BD: Do you foresee expanding the novel into subsequent books or even into other entertainment mediums, if given the opportunity?
SR: Definitely. There’s so much narrative potential within my Ultraverse series, especially when you know the twist of the first book. It actually reached as high as #4 in Amazon’s superhero charts and #7 in their Science Fiction Adventure charts, so there’s been a really positive reception to the book that lets me know there’s an audience who enjoyed it and are ready for more.
There’s a core series that I’m working on, but also plenty of opportunity for future side stories and parallel events to be written about different Ultras and V-Threats from across the globe. Without spoiling anything in the book, the general premise and twist is rife for further stories. In fact, you can get a free side story that takes place during Temporary by signing up to my newsletter. It introduces you to a different character as they navigate their own little journey whilst the events of Temporary take place.
And when it comes to other entertainment mediums, man, of course! I’d love to do some shorter side stories as comic books, which would be a full circle for me to take this concept and world back to where it started.
Beyond that, the obvious major thing would be a show on a streaming service, which, well, who’d say no to that if the possibility arose and everything was right for both parties.
On a smaller scale, a narrative podcast series like Spotify’s Batman Unburied would be awesome to do. I’ve got a background in screenwriting and would love the challenge of doing something like that to either tell a new story or provide a side story to Temporary in a unique and different medium.
Another wishful-thinking dream would be a video game. For something like Temporary it would have to be akin to Rocksteady’s Arkham series of Batman games. Deep narrative, the potential for two different play styles between Kenny and Gray, and that hard-hitting style those games are known for…yeah, that would be amazing.
Ultimately, however, the books come first, and if I were ever lucky or fortuitous enough to have this story exist in another medium, I’d hope those people would gravitate back to the books themselves and see where that world and those characters originated from.
BD: Are there any upcoming projects on which you are currently working that you would like to share with our readers?
SR: Absolutely! I’ve got a few things going right now that are all exciting for different reasons as an author.
I’m currently waiting on my editor to finish working on a manuscript for a supernatural noir I’ve written. It’s based in London and follows a disillusioned demon hunter and his angel-capuchin partner as they struggle with the rigours of supernatural freelancing.
After investigating a series of occult-style murders, they find themselves entwined with the Demon King Vine, who takes a particularly obsessive interest in the demon hunter. Fans of the Dresden Files, Preacher, Buffy the Vampire Slayer, and Supernatural will want to check this out.
I’m also waiting on the last of my beta reader feedback for a post-societal novel I’ve been working on. This book is probably some of the bleakest writing I’ve ever done and should appeal to fans of The Last of Us and The Road. You know, people who don’t shy away from the darker aspects of life, human nature, and kind of like to feel emotionally drained and challenged by a feel-bad story!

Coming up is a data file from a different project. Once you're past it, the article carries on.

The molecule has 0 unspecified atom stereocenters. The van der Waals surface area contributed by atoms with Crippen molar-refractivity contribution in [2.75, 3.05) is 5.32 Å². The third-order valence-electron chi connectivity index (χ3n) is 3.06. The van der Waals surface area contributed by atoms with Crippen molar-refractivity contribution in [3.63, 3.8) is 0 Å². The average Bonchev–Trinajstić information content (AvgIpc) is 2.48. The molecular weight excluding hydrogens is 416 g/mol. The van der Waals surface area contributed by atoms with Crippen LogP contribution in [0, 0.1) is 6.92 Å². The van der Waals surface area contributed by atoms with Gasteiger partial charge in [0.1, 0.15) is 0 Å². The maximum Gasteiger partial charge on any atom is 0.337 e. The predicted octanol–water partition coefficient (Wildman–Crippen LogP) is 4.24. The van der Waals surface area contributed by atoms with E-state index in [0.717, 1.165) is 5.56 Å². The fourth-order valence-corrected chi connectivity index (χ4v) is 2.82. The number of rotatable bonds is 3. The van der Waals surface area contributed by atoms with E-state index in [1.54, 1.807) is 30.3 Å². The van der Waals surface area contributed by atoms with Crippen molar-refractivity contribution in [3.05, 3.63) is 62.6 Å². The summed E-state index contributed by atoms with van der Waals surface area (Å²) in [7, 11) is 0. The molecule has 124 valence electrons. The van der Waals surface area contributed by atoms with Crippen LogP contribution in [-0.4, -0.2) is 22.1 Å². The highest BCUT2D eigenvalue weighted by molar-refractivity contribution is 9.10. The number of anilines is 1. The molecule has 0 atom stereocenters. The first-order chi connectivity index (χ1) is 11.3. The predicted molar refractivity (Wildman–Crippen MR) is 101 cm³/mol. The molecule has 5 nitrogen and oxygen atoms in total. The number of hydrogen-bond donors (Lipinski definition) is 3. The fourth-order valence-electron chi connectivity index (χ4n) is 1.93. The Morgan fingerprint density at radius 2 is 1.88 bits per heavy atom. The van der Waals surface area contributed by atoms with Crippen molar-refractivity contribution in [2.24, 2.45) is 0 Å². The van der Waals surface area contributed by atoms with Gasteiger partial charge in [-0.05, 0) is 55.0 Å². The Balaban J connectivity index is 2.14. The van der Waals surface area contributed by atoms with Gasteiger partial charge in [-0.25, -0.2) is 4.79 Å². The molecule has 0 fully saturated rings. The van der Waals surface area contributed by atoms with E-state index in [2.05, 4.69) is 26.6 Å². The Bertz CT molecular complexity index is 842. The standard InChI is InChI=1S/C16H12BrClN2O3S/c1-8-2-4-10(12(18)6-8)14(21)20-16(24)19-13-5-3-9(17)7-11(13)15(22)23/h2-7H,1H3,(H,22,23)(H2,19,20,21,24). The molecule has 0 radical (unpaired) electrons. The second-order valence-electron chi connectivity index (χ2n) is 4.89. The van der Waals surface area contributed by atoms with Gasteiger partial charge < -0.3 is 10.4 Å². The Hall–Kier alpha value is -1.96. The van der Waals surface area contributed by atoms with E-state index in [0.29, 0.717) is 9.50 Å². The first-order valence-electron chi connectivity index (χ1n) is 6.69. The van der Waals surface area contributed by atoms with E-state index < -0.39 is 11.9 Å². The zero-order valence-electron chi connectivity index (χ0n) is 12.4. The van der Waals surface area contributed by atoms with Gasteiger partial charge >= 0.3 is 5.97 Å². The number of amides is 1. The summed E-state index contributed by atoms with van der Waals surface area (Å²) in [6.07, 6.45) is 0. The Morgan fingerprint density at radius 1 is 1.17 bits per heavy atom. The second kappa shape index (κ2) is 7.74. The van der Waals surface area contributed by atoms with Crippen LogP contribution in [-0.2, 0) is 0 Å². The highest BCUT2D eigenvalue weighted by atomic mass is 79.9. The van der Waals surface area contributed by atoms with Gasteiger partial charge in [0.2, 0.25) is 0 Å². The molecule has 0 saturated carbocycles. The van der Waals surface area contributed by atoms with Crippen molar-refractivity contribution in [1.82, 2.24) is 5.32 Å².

Finally, those that already follow me on social media or are signed up to my newsletter know I recently finished my first draft of the second Ultraverse book, so for those interested in Temporary after reading this interview and are wondering if another is coming…the answer is yes, yes, a thousand times yes!
BD: Lastly, what is the best way for our readers to find more information about Temporary and your other work?
SR: I have a website people can visit at www.stevetendo.com. That’s a central hub for me, but you can easily find all my books on Amazon.
I’m also on Twitter and Instagram (@stevetendo), so, if anyone is interested, they can follow me there. I’m more active on Twitter, where I tend to talk primarily about writing, reading, video games, pop culture events, and some pro wrestling/MMA/BJJ stuff.
I actually use my Instagram as a sort of visual scrapbook that I only update when I feel like having something to share, so rest assured I’m not inundating people with food pictures or inane positivity quotes, but those updates tend to be a little bit more in-depth and introspective when I do share something.
Probably the best place people can go to get all the latest news first, however, is here.
There they can sign up to my author newsletter to get all the up-to-date information on my writing and stories, personal recommendations and author life updates, and even get that free ebook I mentioned earlier when they sign up.
The newsletter comes at the end of each month and reflects on what happened within that month. I also generally send them out when there’s something to report and share, so, again, I’m not clogging up your emails with empty updates. Also, by signing up, you get, like, a +10 Awesome bonus. Just saying.
Lastly, before I go, I just wanted to thank Fanbase Press for the interview; I really enjoyed it and appreciate the opportunity to connect with potential readers and fellow superhero fans. I hope you’ll consider following me for future book news and updates.
Now go check out Temporary and meet Kenny Orton and Gray Matthews!